The need to economize looms large among many people’s New Year’s resolutions this year. For audiobook fans, your local public library is here to help. While a multitude of avid listeners download audiobooks free of charge every day, many are still surprised to learn that their city and county libraries are well stocked with digital media, including streaming movies, eBooks and eAudiobooks. Hate to wait? With hundreds of thousands of digital audiobooks in their collections, your local libraries have many popular titles available now, including hundreds of special “always available” audiobooks. Here’s just a sampling of what awaits you right now.

Readers looking to get their financial houses in order in the face of tough times and straitened circumstances should check out “Clever Girl Finance: Ditch Debt, Save Money and Build Real Wealth,” written and narrated with relatable authenticity and powerful concision by Bola Sokunbi. While the book focuses on educating and empowering women to develop a healthier and more aware relationship with money, the book is filled with sensible, useful advice for all. Another excellent title for reevaluating your relationship with consumption is Fumio Sasaki’s “Goodbye, Things: The New Japanese Minimalism,” narrated with grounded simplicity and sincerity by Keith Szarabajka. Both of these audiobooks cut through the hype to explore our often fraught and dysfunctional relationship with money and things, inviting listeners to question their addictions and assumptions while offering specific tools and strategies that can take us to a healthier and wealthier place.

Mark the passing of great spy novelist John le Carré with masterful award-winning narrations by Michael Jayston, whose sonorous, clipped baritone deftly navigates the subtle shades of gray that characterize such titles as “A Perfect Spy,” “The Little Drummer Girl,” “The Looking Glass War” and “Tinker Tailor Soldier Spy,” all currently available from Seattle Public Library. For those new to le Carré, I suggest his 1963 breakout novel, “The Spy Who Came in From the Cold,” a masterpiece of Cold War espionage in which British double agent Alec Leamas seeks to infiltrate communist East Berlin, and himself falls prey to shifting loyalties and affections. Then jump to le Carré’s take on rising nationalism, Brexit and Russian perfidy in the era of Donald Trump in his final novel, “Agent Running in the Field,” brilliantly narrated by the author himself.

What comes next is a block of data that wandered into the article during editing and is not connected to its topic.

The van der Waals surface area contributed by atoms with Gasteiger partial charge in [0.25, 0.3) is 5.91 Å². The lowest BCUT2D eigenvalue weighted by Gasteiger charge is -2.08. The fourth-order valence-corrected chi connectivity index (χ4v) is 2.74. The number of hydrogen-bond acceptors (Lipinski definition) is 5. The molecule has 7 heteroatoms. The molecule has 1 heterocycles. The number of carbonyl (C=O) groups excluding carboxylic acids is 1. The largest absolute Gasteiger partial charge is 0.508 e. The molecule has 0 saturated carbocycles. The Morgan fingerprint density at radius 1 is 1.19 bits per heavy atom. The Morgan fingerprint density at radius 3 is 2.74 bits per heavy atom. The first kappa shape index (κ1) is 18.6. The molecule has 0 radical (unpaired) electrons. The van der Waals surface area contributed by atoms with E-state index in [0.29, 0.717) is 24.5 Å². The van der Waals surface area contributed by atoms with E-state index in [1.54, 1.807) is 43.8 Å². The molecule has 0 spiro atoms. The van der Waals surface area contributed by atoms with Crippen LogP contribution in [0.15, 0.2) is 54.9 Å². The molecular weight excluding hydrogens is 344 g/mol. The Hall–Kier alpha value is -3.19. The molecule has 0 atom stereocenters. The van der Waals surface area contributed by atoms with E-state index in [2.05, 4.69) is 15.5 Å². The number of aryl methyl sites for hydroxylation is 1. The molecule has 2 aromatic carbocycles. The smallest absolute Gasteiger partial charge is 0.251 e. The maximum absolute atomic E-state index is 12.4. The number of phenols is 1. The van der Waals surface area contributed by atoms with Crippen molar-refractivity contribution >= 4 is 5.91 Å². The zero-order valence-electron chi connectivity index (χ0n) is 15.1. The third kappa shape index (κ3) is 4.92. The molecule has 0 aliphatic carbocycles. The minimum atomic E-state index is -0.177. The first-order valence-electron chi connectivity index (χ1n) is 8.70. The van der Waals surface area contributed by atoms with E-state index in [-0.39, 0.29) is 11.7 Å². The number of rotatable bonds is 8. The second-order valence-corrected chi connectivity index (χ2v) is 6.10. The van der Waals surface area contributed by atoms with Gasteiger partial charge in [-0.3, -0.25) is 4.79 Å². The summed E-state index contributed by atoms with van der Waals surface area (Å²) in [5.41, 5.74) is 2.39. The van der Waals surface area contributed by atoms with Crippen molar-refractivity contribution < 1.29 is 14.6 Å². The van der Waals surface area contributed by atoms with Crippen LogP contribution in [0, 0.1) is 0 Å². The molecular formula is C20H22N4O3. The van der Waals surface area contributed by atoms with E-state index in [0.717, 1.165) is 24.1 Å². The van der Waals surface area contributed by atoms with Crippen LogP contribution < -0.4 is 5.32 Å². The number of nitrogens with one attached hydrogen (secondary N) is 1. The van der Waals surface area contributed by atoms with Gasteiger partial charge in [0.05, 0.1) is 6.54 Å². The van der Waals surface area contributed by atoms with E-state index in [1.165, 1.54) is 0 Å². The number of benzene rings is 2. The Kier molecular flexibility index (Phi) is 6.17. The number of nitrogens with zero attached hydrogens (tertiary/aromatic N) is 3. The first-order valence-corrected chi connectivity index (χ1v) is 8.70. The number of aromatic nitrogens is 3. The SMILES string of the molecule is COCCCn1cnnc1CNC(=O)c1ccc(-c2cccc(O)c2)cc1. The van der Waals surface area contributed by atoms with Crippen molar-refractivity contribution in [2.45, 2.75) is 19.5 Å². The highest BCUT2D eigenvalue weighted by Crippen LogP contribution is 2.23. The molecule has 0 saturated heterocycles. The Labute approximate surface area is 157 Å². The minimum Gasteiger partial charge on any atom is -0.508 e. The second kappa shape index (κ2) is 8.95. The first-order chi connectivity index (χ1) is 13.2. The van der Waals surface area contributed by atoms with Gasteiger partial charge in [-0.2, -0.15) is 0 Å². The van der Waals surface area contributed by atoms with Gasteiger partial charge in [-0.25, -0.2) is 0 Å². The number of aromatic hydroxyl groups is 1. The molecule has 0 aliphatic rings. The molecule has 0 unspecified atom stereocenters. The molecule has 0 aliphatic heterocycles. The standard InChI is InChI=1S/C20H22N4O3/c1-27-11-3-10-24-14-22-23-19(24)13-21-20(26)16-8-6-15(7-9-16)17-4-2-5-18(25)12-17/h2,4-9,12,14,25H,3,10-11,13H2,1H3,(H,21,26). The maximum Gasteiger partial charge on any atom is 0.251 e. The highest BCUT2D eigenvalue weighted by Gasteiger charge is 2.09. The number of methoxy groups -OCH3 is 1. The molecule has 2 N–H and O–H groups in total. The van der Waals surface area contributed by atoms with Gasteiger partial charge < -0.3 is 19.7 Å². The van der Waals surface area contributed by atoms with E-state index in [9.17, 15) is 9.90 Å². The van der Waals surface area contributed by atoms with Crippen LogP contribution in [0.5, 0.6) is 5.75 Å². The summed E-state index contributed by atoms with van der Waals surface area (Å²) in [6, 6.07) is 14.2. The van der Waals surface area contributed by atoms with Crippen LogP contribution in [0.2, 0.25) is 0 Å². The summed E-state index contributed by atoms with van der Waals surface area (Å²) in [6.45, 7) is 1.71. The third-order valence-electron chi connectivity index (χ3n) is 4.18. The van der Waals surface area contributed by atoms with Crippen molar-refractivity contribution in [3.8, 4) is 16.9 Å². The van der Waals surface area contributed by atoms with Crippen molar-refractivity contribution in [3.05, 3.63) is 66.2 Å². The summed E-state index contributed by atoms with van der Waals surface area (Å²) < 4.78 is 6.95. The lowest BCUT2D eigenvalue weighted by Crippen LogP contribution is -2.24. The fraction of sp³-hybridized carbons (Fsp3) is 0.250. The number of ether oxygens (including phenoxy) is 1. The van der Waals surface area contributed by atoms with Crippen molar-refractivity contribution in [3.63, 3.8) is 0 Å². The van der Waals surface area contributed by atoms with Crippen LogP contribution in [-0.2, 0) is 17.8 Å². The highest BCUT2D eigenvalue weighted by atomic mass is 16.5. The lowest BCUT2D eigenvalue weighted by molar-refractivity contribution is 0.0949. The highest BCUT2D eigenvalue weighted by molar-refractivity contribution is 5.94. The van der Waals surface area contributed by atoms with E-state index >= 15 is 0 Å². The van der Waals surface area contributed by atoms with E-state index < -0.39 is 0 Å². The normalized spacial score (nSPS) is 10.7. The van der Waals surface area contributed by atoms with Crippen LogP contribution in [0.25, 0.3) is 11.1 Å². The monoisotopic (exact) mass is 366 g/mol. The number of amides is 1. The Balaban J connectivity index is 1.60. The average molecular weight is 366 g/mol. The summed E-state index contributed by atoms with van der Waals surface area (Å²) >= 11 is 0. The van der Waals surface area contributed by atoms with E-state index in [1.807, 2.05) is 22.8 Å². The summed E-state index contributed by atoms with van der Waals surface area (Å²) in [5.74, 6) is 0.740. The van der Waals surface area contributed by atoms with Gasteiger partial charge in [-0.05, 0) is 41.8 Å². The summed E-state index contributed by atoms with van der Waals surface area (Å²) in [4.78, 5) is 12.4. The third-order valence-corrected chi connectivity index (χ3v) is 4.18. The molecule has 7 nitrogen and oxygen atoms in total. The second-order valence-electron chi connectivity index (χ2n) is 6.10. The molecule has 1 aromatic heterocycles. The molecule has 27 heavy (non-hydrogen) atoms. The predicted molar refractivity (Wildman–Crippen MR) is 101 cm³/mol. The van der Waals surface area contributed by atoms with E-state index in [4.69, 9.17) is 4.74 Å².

Your local library is especially eager to feature local offerings. Try “My Old Man and the Mountain,” Leif Whittaker’s compelling memoir of growing up in the outsized shadow of famed Seattle climber “Big Jim” Whittaker, the first American to summit Mount Everest. Narrator Eric Michael Summerer’s affable, virile delivery captures the humor, bravado and nail-biting suspense of a coming-of-age journey which seems preordained to send its reluctant hero to the top of the world, or die in the attempt. In his “The Way of the Writer,” award-winning Seattle author Charles Johnson takes readers and writers to a different kind of lofty calling — that of literature. Mirron Willis delivers Johnson’s scholarly and inquisitive examination of the writer’s craft with the right note of wry, professorial sophistication.

Accomplished narrator Bronson Pinchot’s keen ear and sensitive delivery draws out the simple human dignity of Karl Marlantes’ Washington State Book Award winner “Deep River,” a sprawling historical epic of Finnish immigrants in the forests of early 20th century Washington state that depicts the nascent labor movement that mirrors similar struggles today. Narrator Arthur Morey meets the challenge of pronouncing many Salishan terms in David M. Buerge’s “Chief Seattle and the Town That Took His Name,” an essential listen for all of us who make our homes on the ancestral lands surrounding the Salish Sea, recording a legacy of racial injustice and unrest that is also all too familiar.

Allyson Johnson does impressive work capturing the wide-ranging dialects and panoramic perspectives in “Everfair” by Seattle’s own Nisi Shawl, a brilliant and eye-opening alternative history that envisions the Congo that turns from the atrocities of colonialism to develop as a steam-powered socialist utopia. I can’t wait to hear her sonorous voice reading the sequel. These are just a handful of the thousands of voices that await to your listening ear, free of charge, at your local library.